What is in this article?:
- Cool Soil Temperature, Rain Affecting Corn Seedling Diseases
- Pythium, Fusariam and Management
Corn seedling showing symptoms of seedling blight, caused by Pythium sp. and/or Penicillium sp.
Cool soil temperatures and episodes of rainfall are contributing to the development of seedling diseases in corn this spring. The most common seedling diseases that have been identified in samples submitted to the UNL Plant and Pest Diagnostic Clinic are those caused by Pythium and, less frequently, Fusarium species.
Seedling diseases can be caused by any of several common soil-borne organisms, such as Pythium, Fusarium, Rhizoctonia or plant parasitic nematodes. Seedling diseases are often difficult to diagnose because they have similar symptoms. Diagnosis of a specific disease may be of limited value because management may be similar for several seedling diseases. Microscopic examination and other laboratory analyses of the diseased seedlings often can identify the cause(s) of the problems.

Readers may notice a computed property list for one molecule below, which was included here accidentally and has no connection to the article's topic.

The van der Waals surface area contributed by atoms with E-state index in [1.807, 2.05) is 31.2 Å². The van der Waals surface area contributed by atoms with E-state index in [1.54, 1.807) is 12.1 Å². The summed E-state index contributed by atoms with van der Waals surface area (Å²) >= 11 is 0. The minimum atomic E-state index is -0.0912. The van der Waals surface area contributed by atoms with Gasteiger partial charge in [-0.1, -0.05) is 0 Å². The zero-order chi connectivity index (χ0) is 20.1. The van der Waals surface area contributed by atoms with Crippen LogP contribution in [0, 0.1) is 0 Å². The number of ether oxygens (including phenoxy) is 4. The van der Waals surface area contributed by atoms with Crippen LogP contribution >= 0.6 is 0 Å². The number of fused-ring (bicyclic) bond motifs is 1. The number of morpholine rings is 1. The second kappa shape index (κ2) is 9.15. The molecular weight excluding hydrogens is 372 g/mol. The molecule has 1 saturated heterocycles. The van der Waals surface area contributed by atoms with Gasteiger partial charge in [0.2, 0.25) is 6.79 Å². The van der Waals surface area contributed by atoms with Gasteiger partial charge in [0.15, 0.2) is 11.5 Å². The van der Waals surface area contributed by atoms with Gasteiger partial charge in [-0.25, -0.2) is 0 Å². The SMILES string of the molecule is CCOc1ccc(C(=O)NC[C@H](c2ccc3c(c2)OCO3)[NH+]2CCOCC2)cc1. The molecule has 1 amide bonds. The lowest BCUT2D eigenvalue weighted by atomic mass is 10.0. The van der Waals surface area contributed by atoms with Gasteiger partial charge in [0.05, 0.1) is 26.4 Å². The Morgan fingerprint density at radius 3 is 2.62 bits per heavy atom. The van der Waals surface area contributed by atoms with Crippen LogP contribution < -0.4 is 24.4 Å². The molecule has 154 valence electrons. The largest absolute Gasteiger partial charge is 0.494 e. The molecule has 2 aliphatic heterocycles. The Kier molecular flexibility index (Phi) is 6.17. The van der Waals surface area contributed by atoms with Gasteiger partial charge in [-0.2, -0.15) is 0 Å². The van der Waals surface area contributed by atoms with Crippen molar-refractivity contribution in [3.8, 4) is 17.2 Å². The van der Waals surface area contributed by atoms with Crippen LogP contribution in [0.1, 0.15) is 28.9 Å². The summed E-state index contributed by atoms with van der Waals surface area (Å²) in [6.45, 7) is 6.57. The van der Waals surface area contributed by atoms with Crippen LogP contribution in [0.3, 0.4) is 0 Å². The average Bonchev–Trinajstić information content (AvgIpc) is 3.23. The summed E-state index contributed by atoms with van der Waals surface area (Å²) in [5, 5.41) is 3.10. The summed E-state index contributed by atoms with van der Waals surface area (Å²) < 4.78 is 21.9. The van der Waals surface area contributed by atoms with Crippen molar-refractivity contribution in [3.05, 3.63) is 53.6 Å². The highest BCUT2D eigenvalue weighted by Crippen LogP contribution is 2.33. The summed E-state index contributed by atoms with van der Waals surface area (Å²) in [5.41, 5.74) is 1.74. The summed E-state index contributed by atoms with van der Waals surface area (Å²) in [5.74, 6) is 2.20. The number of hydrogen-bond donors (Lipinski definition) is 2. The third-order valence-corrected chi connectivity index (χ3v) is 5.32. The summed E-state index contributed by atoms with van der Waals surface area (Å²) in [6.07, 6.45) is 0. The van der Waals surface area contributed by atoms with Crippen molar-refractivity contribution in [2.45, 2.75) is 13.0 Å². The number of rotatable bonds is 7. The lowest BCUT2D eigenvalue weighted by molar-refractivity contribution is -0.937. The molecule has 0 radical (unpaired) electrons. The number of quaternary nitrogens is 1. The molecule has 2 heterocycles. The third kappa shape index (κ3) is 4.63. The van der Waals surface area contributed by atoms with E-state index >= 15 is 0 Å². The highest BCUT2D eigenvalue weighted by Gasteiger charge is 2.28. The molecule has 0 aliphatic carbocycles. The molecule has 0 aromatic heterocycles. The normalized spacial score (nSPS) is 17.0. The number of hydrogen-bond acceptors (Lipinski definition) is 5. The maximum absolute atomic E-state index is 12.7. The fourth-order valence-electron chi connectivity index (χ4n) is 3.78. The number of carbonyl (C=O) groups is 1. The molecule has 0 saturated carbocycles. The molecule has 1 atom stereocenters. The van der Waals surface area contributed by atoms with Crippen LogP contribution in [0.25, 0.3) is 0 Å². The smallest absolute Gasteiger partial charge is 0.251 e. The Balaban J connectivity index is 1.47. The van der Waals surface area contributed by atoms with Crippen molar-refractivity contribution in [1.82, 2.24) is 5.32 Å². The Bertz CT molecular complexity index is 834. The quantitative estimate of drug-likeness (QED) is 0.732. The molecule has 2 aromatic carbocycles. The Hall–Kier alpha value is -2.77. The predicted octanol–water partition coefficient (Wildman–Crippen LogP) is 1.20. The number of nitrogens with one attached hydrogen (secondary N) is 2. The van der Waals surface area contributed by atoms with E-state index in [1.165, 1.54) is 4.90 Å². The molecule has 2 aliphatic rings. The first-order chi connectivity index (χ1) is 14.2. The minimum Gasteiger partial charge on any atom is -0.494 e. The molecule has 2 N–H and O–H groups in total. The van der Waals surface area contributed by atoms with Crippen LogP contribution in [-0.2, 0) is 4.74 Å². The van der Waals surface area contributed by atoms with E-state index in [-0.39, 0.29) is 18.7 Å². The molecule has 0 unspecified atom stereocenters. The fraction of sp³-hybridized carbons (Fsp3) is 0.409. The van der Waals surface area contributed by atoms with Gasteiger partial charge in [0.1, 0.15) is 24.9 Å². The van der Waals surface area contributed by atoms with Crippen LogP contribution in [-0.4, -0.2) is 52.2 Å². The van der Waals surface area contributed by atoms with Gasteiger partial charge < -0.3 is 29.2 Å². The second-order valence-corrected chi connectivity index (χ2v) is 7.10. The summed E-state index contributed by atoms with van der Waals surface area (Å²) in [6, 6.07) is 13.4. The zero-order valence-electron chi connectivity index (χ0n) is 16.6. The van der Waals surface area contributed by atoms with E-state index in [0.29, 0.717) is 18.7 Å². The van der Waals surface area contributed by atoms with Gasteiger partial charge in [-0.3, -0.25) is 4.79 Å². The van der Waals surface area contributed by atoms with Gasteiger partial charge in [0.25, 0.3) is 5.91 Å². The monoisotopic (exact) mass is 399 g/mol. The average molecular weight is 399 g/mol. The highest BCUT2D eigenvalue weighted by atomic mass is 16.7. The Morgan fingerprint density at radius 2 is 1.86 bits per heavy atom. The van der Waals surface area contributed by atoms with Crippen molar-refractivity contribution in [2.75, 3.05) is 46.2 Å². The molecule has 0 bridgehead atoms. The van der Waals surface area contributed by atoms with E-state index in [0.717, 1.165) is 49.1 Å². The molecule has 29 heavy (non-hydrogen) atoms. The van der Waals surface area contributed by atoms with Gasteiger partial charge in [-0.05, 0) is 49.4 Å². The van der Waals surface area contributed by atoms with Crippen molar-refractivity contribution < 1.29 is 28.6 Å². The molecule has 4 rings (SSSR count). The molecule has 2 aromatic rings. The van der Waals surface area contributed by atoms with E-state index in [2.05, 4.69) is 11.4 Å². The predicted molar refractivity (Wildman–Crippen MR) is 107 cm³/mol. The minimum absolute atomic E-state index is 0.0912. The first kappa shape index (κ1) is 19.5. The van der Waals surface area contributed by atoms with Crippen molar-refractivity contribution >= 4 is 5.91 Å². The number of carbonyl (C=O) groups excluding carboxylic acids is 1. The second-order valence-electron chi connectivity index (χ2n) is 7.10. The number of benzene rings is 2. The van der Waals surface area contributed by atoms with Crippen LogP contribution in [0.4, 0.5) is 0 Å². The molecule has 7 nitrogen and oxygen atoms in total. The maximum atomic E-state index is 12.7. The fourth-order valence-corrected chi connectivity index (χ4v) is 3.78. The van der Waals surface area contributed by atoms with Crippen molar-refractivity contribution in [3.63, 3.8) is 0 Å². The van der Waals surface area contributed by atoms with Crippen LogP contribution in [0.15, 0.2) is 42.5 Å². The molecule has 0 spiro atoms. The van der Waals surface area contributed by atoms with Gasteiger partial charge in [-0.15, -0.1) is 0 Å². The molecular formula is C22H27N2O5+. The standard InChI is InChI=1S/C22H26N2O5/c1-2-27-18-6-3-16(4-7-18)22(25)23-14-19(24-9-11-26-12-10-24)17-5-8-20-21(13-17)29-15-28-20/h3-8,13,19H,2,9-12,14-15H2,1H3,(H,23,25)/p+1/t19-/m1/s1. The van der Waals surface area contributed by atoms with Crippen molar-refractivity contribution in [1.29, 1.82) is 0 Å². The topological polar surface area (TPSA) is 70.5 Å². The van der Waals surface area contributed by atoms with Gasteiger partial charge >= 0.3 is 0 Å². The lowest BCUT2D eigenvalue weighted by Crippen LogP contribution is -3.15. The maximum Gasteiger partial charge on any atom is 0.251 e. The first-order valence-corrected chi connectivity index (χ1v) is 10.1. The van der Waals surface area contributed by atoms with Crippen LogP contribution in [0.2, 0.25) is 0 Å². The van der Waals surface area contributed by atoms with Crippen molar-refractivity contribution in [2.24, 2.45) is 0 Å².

Seedling diseases can be confused with insect injury, herbicide damage, planting problems, or environmental stresses that often have similar symptoms. Possible symptoms of seedling diseases include:
- Rotted seed prior to germination
- Rotted or discolored seedlings after germination prior to emergence
- Postemergence seedling damping off
- Root decay